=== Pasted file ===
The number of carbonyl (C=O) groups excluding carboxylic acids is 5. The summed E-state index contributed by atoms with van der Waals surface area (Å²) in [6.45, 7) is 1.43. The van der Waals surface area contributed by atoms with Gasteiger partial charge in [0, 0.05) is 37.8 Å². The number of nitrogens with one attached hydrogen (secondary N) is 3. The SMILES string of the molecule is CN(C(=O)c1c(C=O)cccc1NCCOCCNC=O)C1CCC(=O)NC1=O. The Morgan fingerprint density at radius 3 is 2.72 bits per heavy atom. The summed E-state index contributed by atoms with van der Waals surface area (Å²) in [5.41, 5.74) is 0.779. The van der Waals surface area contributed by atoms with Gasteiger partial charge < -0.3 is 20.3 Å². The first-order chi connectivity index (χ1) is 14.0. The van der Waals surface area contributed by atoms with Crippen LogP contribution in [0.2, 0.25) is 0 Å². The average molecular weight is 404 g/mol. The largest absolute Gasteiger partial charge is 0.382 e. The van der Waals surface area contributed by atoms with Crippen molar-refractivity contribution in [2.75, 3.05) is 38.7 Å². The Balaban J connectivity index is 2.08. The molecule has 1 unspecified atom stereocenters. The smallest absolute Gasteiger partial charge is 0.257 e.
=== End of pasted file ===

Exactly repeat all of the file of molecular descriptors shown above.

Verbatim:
The number of carbonyl (C=O) groups excluding carboxylic acids is 5. The summed E-state index contributed by atoms with van der Waals surface area (Å²) in [6.45, 7) is 1.43. The van der Waals surface area contributed by atoms with Gasteiger partial charge in [0, 0.05) is 37.8 Å². The number of nitrogens with one attached hydrogen (secondary N) is 3. The SMILES string of the molecule is CN(C(=O)c1c(C=O)cccc1NCCOCCNC=O)C1CCC(=O)NC1=O. The Morgan fingerprint density at radius 3 is 2.72 bits per heavy atom. The summed E-state index contributed by atoms with van der Waals surface area (Å²) in [5.41, 5.74) is 0.779. The van der Waals surface area contributed by atoms with Gasteiger partial charge < -0.3 is 20.3 Å². The first-order chi connectivity index (χ1) is 14.0. The van der Waals surface area contributed by atoms with Crippen LogP contribution in [0.2, 0.25) is 0 Å². The average molecular weight is 404 g/mol. The largest absolute Gasteiger partial charge is 0.382 e. The van der Waals surface area contributed by atoms with Crippen molar-refractivity contribution in [2.75, 3.05) is 38.7 Å². The Balaban J connectivity index is 2.08. The molecule has 1 unspecified atom stereocenters. The smallest absolute Gasteiger partial charge is 0.257 e.